Hello Mary Lou: Prom Night II Reviews
The movie starts in 1957, with Mary Lou Maloney (Lisa Schrage) confessing her sins to a priest. Rather than saying twenty Hail Marys, she has opted for the less subtle approach of letting the priest know that she enjoyed every minute of her sins, and even leaves her phone number written inside the confessional in lipstick. What a slut! She attends prom with young Billy Nordham, but you see, Billy is a sucker and Mary Lou is just using him and she has run off backstage with Buddy Cooper. Billy finds them and is rightfully pissed. Later on, Mary Lou is crowned prom queen and while she is being coronated, Billy decides to drop a stink bomb on her from the rafters. Unfortunately, the lit fuse catches Mary Lou's dress and she goes up in flames and dies. Before she dies, she manages to casually turn her eyes to the rafters to see Billy up there, immediately regretting his decision to commit manslaughter.
Flash forward to 1987, as Vicki Carpenter (Wendy Lyon) is preparing to attend prom with Craig Nordham (Justin Louis), who happens to be the son of THE Billy Nordham (Michael Ironside), prom ruiner extraordinaire and now school principal. Vicki is the daughter of a domineering and zealously religious mother and a wishy-washy father, and mom won't allow Vicki to buy a new dress. Vicki and her friend Jess (Beth Gonek) plan on checking out the school prop room for some possibly cool stuff, but Jess reveals that she has been knocked up by some guy who won't return her calls. Vicki goes to the prop room alone and finds a trunk, which she pries open. It turns out that the trunk contains the NOT AT ALL BURNED sash, cape, ring and crown of our crispy-fried Mary Lou. Shouldn't these items be in some police evidence room rather than locked up in a trunk in some school? Oh yeah, the trunk also contained the evil spirit of Mary Lou. Jess finds the items when Vicki leaves them behind and pries a stone from the crown which totally ruins evil, invisible Mary Lou's day, so she strings Jess up via cape and hangs her, then throws her body out a window for good measure. Good news, Jess: You're no longer pregnant. Cause of death: an apparent suicide.
Soon after, Vicki starts having hallucinations which would make even the staunchest German expressionist say "Get off the drugs, girl.". She confides in the local priest, who turns out to be Father Buddy Cooper, the same guy that Mary Lou cheated on young Billy with on that fateful night in 1957. Buddy thinks Mary Lou might be back, and his fears are validated when he visits her gravesite and his Bible goes up in flames. Buddy then visits Billy about this situation, but Billy kicks him out of his house, refusing to believe his story. Meanwhile, Vicki serves detention for slapping her rival for prom queen, Kelly (Terri Hawkes) during class. While sitting in detention, the chalkboard turns to liquid and pulls Vicki in. I will allow you a moment to re-read the previous sentence..........................................Actually, it was a neat visual effect that was reminiscent of A Nightmare on Elm Street. At this point, Mary Lou has fully possessed the body of Vicki and we start the strange behavior and the body count. Can anybody stop the rampage of a teenager who wants to be prom queen?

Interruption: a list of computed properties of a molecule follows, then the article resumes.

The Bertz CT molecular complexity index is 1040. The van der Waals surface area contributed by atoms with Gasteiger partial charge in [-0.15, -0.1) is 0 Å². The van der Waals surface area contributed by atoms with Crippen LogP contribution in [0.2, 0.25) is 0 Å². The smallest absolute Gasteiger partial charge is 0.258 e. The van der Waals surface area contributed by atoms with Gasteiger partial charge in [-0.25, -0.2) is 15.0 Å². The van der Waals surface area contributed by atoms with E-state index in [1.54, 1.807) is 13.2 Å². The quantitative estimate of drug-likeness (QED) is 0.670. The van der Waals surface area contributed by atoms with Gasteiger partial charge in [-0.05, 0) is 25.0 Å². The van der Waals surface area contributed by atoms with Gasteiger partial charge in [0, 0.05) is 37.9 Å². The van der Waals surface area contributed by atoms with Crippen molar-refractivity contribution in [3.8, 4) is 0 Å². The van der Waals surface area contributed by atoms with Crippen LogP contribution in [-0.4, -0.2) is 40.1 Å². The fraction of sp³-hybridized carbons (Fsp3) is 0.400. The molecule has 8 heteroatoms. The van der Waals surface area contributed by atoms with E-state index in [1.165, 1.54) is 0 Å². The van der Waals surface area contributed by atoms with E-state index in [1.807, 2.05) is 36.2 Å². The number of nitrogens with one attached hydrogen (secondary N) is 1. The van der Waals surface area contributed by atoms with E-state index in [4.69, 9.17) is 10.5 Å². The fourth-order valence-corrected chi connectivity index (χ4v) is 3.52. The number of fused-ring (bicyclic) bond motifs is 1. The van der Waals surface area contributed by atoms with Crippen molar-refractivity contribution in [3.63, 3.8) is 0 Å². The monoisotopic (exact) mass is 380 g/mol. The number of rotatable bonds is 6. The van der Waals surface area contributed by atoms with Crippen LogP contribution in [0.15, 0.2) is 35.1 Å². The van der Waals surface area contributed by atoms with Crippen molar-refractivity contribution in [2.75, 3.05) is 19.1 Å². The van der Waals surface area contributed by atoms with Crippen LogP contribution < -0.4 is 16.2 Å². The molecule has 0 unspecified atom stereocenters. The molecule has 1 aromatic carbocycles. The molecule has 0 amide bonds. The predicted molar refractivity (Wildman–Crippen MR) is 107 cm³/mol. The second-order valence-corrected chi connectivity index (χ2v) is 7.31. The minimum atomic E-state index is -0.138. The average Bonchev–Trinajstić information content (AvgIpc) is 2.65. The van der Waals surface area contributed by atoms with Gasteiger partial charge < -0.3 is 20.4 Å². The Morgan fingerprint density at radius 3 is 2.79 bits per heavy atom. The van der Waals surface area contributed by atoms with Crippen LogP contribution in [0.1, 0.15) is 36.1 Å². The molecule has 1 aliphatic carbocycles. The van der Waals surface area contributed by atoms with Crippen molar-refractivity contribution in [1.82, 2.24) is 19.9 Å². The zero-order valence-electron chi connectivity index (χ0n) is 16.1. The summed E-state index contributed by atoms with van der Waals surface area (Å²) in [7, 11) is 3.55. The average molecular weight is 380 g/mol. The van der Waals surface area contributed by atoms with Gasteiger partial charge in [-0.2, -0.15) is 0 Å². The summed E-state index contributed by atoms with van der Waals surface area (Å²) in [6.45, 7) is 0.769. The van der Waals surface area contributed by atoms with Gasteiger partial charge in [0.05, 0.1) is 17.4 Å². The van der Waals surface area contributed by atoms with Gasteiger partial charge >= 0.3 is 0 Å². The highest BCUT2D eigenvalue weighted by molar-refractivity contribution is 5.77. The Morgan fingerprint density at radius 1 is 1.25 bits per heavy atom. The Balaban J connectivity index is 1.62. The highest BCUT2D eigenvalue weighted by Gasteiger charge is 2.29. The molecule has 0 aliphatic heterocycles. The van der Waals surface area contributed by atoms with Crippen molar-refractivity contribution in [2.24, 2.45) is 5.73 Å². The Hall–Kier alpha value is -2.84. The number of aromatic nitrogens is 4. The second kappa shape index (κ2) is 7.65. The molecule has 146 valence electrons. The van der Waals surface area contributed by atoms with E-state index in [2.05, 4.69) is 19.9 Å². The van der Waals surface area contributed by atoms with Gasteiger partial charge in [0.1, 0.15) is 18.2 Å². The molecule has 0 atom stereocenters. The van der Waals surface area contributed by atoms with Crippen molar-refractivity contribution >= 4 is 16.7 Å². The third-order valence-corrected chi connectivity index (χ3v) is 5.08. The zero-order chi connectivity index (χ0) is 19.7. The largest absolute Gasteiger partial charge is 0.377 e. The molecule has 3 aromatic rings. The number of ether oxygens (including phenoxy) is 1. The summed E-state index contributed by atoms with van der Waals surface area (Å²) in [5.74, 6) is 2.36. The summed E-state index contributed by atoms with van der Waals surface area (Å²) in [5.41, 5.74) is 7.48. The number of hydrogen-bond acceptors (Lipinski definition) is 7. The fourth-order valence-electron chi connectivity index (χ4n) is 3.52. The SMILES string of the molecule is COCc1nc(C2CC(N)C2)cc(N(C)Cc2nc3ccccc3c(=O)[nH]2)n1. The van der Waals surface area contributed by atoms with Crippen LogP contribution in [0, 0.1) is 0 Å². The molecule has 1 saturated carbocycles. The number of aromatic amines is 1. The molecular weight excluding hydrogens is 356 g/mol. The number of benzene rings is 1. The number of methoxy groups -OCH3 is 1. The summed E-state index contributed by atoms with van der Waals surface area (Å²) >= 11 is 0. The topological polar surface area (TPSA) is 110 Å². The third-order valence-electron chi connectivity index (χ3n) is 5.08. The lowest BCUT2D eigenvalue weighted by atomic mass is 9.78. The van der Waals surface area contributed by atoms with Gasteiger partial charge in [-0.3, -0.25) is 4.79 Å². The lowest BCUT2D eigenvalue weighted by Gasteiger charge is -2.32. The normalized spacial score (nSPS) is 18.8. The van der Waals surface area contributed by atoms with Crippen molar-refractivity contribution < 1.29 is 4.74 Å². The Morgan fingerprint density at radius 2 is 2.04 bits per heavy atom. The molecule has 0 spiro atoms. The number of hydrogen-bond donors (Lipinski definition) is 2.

This was one nutty movie. What struck me was some of the imagery in Vicki's hallucinations. It was very reminiscent of images you would find in A Nightmare on Elm Street, so in that way, this movie felt like an homage to that film series. The movie mixed the slasher genre with the psychological torture featured in Nightmare, but did so in a way that felt original. Another thing in this film's favor was how it kept a sense of humor throughout. In one scene, the Mary Lou-possessed Vicki makes out with her father and it felt so audacious; the reincarnated Mary Lou climbs out of Vicki's body in another inventive scene. There were a few references to some horror movies that came before this one: "Your mother sews socks in Hell, Father Karras!".
This movie was anything but dull. Even the closing scene was provided with evil glee and a wink at the camera. Funny, weird, clever, creative, stupid and made with admiration for it's predecessors. The actors looked like they believed in the material and had fun with it. Director Bruce Pittman crafted some delicious set pieces while Ron Oliver's screenplay dripped with over-the-top imagination.
If you're looking for the sequel to Prom Night, this isn't it.
Well worth a rental!